By Kendra Weddle and Letha Dawson Scanzoni
“[As] women, we’re nurturers; that’s what’s expected of us. . . . But we have to find personal fulfillment. We have to follow our dreams. We have to say, “I can do that, and I should be allowed to do that.”
Those words, spoken by film actress Glenn Close at the January 2019 Golden Globe awards ceremony electrified the audience the moment she spoke them. Everyone, it seemed, spontaneously jumped to their feet—cheering, clapping, and nodding heads in agreement. Close had struck a feminist chord and there was no waiting for the end of the speech to give her a standing ovation.
Close was being honored as best actress (drama) for her performance in the 2018 motion picture, The Wife, based on Meg Wolitzer’s 2003 novel of the same name. Close is also one of the nominees for an Oscar in the best actress category at the Academy awards ceremony in February 2019.
Both the Golden Globes speech and the movie are timely in a way that might not have been the case when the book was first published. In this era of #Me too, #Time’s Up, women’s marches, and new efforts to get the Equal Rights Amendment passed, women (and many men) resonated with the words of her speech: “I can do that!” It’s especially a message for every girl and woman who has been told her gender meant she couldn’t follow her dream, couldn’t aspire to her own self-fulfillment rather than deferring to the wishes of men.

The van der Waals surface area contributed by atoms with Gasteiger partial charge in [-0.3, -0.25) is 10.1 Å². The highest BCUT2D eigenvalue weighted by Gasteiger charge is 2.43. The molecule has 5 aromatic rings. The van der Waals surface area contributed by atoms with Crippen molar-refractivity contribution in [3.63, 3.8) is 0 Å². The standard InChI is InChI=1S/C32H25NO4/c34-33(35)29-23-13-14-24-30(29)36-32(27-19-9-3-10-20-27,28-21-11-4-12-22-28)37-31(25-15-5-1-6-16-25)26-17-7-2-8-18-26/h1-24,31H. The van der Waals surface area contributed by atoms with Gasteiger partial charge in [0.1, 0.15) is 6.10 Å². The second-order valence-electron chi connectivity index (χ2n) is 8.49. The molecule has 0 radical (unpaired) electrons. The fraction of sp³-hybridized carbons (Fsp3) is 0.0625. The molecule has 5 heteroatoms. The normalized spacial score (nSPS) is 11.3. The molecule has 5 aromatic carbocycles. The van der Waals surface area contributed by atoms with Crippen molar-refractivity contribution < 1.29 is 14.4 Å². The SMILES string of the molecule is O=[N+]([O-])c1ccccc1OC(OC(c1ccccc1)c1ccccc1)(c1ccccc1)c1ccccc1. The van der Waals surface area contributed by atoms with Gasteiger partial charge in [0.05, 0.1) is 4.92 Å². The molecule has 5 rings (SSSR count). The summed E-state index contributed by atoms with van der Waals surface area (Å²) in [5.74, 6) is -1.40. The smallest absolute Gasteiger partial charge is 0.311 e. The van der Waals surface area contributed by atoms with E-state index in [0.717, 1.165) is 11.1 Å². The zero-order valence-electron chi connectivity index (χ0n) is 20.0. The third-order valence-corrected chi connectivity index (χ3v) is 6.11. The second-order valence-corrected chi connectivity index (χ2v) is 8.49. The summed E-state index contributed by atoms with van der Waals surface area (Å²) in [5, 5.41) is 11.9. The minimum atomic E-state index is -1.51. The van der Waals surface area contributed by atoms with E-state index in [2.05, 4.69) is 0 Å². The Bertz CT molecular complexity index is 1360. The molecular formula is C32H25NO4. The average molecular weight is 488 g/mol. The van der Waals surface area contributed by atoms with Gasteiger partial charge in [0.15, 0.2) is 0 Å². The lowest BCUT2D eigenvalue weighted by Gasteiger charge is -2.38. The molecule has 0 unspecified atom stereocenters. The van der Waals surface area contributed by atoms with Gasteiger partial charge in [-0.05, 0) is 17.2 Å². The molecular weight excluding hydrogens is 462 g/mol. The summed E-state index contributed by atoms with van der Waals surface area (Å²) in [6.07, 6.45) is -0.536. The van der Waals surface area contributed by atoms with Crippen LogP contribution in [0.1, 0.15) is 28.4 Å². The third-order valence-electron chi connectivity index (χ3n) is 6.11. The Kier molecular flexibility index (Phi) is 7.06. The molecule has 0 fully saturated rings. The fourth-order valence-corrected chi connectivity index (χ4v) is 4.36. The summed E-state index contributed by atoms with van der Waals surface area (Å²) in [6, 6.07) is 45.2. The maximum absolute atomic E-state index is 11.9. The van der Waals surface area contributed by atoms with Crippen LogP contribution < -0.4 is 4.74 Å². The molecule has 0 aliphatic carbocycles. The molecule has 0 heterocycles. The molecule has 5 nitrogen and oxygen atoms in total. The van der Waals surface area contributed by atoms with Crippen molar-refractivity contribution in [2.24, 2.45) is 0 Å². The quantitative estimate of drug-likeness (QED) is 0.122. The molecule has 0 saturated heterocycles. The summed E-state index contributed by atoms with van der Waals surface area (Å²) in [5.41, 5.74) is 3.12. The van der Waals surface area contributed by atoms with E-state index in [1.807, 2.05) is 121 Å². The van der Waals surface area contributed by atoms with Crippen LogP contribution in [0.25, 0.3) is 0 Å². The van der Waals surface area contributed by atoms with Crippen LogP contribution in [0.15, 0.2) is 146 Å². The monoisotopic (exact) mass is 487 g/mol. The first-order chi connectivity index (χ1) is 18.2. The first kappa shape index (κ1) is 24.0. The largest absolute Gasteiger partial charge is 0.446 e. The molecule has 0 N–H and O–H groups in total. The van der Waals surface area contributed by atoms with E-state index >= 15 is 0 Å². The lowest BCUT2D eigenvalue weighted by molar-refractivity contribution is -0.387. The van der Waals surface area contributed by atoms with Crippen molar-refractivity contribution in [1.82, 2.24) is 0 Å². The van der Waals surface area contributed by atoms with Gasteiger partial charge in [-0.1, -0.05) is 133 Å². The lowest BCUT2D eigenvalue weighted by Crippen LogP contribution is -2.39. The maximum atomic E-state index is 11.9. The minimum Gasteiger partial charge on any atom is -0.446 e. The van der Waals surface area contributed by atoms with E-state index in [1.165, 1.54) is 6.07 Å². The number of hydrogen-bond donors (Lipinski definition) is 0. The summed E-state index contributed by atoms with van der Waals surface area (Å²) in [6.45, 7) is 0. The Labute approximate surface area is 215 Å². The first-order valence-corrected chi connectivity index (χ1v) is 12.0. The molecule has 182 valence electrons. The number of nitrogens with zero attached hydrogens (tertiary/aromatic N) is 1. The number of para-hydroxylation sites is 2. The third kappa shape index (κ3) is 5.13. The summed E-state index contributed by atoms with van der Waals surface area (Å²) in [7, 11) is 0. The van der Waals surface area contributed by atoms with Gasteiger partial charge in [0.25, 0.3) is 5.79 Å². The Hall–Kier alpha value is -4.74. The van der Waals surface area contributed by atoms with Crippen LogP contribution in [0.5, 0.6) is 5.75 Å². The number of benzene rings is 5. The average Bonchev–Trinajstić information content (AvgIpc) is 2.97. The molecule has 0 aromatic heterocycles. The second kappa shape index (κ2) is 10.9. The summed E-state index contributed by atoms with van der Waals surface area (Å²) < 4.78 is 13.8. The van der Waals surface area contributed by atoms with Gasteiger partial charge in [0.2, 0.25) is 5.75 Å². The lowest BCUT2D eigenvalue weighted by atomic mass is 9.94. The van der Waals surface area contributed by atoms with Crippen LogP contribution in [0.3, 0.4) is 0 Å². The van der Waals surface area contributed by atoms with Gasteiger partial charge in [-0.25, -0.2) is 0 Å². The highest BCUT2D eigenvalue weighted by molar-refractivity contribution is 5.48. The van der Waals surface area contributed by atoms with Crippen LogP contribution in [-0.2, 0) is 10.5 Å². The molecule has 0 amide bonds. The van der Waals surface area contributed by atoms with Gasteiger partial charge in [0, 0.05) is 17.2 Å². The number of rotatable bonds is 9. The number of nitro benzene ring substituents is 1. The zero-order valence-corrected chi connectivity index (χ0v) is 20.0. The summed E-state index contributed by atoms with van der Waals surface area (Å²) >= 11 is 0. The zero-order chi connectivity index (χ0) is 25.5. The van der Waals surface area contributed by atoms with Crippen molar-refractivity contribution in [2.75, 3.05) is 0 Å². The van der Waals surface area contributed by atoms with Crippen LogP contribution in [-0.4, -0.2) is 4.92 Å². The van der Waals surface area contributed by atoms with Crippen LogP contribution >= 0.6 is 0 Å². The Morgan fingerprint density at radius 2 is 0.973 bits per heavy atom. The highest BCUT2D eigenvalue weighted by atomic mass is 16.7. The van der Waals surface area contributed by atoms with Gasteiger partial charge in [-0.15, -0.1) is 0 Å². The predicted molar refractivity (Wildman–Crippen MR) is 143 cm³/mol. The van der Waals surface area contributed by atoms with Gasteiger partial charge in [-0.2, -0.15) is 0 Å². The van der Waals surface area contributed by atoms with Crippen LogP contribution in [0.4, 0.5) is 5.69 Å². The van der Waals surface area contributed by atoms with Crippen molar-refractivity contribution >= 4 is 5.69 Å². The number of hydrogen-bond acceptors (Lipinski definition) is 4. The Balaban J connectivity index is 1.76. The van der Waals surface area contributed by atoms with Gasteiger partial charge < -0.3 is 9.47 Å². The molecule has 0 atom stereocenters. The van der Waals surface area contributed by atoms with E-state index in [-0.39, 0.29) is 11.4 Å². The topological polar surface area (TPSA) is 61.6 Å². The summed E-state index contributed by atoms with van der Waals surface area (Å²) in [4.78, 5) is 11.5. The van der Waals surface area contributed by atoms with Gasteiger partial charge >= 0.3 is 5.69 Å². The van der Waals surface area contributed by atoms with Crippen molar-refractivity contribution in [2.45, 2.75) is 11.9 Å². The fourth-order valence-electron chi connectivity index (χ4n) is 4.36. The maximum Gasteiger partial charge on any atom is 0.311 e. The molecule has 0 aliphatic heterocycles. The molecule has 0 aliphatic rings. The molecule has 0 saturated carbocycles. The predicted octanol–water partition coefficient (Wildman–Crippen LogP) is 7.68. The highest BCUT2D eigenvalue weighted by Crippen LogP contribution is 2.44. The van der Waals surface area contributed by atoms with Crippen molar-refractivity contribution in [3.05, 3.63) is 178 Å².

The next part of Close’s message rang out just as powerfully. “And I should be allowed to do that.” Society’s gender norms should not restrict women’s aspirations. Close spoke about her mother who had “sublimated herself” to her husband throughout her entire life and in her eighties spoke of regret for how her life had been spent, feeling she had never accomplished anything.
Hearing that statement, Letha thought of her own late mother and her mother’s widowed friends who, in their later years, despite having loved their husbands, discussed their realization that they had “lived their husbands’ lives” throughout their long marriages, and only when their husbands were gone could they “live their own lives.” Kendra remembered the wives she had observed growing up in a rural community, where wives were expected to provide their husbands and their farm workers with large cooked meals two or three times a day and expected to submit to their husbands’ wishes in whatever husbands needed or wanted.